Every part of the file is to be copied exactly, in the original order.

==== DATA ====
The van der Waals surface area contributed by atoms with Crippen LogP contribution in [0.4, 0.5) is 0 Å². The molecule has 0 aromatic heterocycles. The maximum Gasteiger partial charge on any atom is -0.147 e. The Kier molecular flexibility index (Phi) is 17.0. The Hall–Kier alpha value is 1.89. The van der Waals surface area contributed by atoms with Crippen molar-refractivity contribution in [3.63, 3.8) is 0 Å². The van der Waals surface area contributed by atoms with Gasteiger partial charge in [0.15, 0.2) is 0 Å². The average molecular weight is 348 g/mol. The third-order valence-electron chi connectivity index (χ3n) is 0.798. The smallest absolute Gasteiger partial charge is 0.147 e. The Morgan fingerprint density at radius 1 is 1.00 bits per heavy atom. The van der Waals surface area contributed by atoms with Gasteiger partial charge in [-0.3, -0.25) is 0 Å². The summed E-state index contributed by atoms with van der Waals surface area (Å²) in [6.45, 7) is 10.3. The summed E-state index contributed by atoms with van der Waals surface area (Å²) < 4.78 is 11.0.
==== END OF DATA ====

The van der Waals surface area contributed by atoms with Crippen LogP contribution in [0.4, 0.5) is 0 Å². The molecule has 0 aromatic heterocycles. The maximum Gasteiger partial charge on any atom is -0.147 e. The Kier molecular flexibility index (Phi) is 17.0. The Hall–Kier alpha value is 1.89. The van der Waals surface area contributed by atoms with Crippen molar-refractivity contribution in [3.63, 3.8) is 0 Å². The van der Waals surface area contributed by atoms with Gasteiger partial charge in [0.15, 0.2) is 0 Å². The average molecular weight is 348 g/mol. The third-order valence-electron chi connectivity index (χ3n) is 0.798. The smallest absolute Gasteiger partial charge is 0.147 e. The Morgan fingerprint density at radius 1 is 1.00 bits per heavy atom. The van der Waals surface area contributed by atoms with Gasteiger partial charge in [-0.3, -0.25) is 0 Å². The summed E-state index contributed by atoms with van der Waals surface area (Å²) in [6.45, 7) is 10.3. The summed E-state index contributed by atoms with van der Waals surface area (Å²) < 4.78 is 11.0.